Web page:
Arizona Coyotes Throwback Thursday: Brian Boucher

Goalie Brian Boucher #33 of the Phoenix Coyotes is given an award honoring his five consecutive shut-outs. (Photo by Barry Gossage via Getty Images)
Goalie Brian Boucher #33 of the Phoenix Coyotes is given an award honoring his five consecutive shut-outs. (Photo by Barry Gossage via Getty Images) /

It’s throwback Thursday and this week we take a look at former Arizona Coyotes goalie Brian Boucher. The former first round pick from Woonsocket, Rhode Island spent two and a half seasons protecting the net for the (then) Phoenix Coyotes.

Woonsocket is a small town, known for the CVS headquarters, former NHL defenseman Mathieu Schneider, Brian Boucher and former NHL first overall pick Bryan Berard.

Berard was taken number one overall in 1995, the same year Boucher was taken by the Philadelphia Flyers with pick 22.

Both players came from the Mount St. Charles hockey program. 

Small world.

Boucher spent the majority of his 13-year NHL career with the Flyers, doing three separate tours of duty in The City of Brotherly Love.

His career was highlighted by his time on the Phoenix Coyotes.

Boucher holds the holds the modern-day NHL records for most consecutive shutouts with five and the longest shutout streak at 332:01 minutes. They say that records are made to be broken, but I think that this record might stand the test of time. What makes this record even more special is that Boucher played for the Coyotes, a team that was not all that great.

The 2003-04 Phoenix Coyotes finished the season 22-36-18-6 good for 5th place in the Pacific Division, and missed the playoffs. The team’s leading scorer was Shane Doan with 27 goals, 41 assists, and 68 points in 79 games.

Tyson Nash was still on this team, as a player.

The 2003-04 season wasn’t one for the books for the Coyotes. Boucher’s numbers that season, sans the five shutouts, were not all that impressive either. He finished the year 10-19-10, with a 2.74 goals against average, a .906 save percentage, and 5 shutouts. Without the shutout streak, he won just five games.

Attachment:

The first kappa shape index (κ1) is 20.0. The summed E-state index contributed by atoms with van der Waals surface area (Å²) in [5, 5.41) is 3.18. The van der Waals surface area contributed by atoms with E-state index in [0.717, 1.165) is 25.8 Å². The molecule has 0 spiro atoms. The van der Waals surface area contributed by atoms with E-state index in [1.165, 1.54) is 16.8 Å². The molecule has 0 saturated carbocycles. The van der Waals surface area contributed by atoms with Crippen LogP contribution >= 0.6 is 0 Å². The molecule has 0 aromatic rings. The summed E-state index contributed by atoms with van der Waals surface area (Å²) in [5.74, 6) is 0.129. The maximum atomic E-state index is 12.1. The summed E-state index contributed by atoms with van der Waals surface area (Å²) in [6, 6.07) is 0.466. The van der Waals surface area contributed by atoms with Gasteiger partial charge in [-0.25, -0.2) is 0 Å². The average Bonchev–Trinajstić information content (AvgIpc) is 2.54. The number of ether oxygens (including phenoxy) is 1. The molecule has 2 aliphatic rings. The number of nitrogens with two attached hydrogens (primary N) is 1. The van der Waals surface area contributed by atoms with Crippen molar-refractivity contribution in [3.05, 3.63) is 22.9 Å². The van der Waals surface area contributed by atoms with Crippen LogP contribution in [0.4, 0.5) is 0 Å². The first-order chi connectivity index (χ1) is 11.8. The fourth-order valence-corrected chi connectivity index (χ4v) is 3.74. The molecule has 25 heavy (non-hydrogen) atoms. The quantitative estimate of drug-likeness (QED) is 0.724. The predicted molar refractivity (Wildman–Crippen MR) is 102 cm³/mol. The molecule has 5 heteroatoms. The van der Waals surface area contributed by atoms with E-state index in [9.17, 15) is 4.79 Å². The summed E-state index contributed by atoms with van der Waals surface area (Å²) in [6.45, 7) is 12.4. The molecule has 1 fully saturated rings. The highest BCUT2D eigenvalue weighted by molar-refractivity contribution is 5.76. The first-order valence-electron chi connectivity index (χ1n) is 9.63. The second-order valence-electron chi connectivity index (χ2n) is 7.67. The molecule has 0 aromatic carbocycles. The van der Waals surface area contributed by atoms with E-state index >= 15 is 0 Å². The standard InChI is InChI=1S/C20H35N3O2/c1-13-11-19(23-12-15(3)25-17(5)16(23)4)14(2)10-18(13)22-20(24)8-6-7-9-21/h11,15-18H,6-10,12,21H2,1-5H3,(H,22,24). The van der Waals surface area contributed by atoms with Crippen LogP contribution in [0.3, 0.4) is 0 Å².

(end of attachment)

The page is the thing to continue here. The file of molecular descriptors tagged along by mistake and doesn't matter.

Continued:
Boucher’s shutouts during the streak came against the Los Angeles Kings, Dallas Stars, Carolina Hurricanes, Washington Capitals, and the Minnesota Wild. Look at those opponents and the team seemed to be possessed during that five game stretch.

Nobody wanted to let Boucher down.

The streak was eventually broken against the Atlanta Thrashers on a fluky goal by Randy Robitaille.

Robitaille’s shot bounced off of a Phoenix defenseman’s chest and into the net. A crazy ending to one of the best records in NHL history. This was certainly the highlight of the 2003-04 season for Phoenix as the team managed to go 6-24-6 the remainder of the way.

So will this record ever be broken? Since setting the record, three goalies have sniffed the streak, with consecutive shutout minutes. During the 2008-09 season Robert Luongo recorded three consecutive shutouts, and a streak of 242:36 minutes. In 2016 Martin Jones posted a streak of  234:33 minutes, including two shutouts. In 2017 Ben Bishop recorded three consecutive shutouts and a streak of 233 minutes.

Outside of these three players, nobody has come close to Boucher’s streak. These three weren’t really that close either.

The game has changed since 2003-04. The rules have changed to increase scoring, goalie’s equipment has gotten smaller, and the players are in the best physical shape that the league has ever seen.

The goals per game in the NHL today are 3.14. In 2003-04 the goals per game was 2.57.

Scoring is going back up. Fans love goals. Nobody wants to watch the “neutral zone trap” or “dead puck” hockey. The league made changes to increase scoring. Not that players like Ovechkin, Stamkos, or Kaprizov need help from the league.

There are elite goalies in the NHL today, we may never see this record ever broken. If it ever is, remember the team that Boucher played for, then remember how incredible his accomplishment is.

Brian Boucher had a decent NHL career, highlighted by his short time in Phoenix. He is in the record books. The next time you watch an NHL game and you see Boucher, think of him as a Coyote.

Happy Howlin’!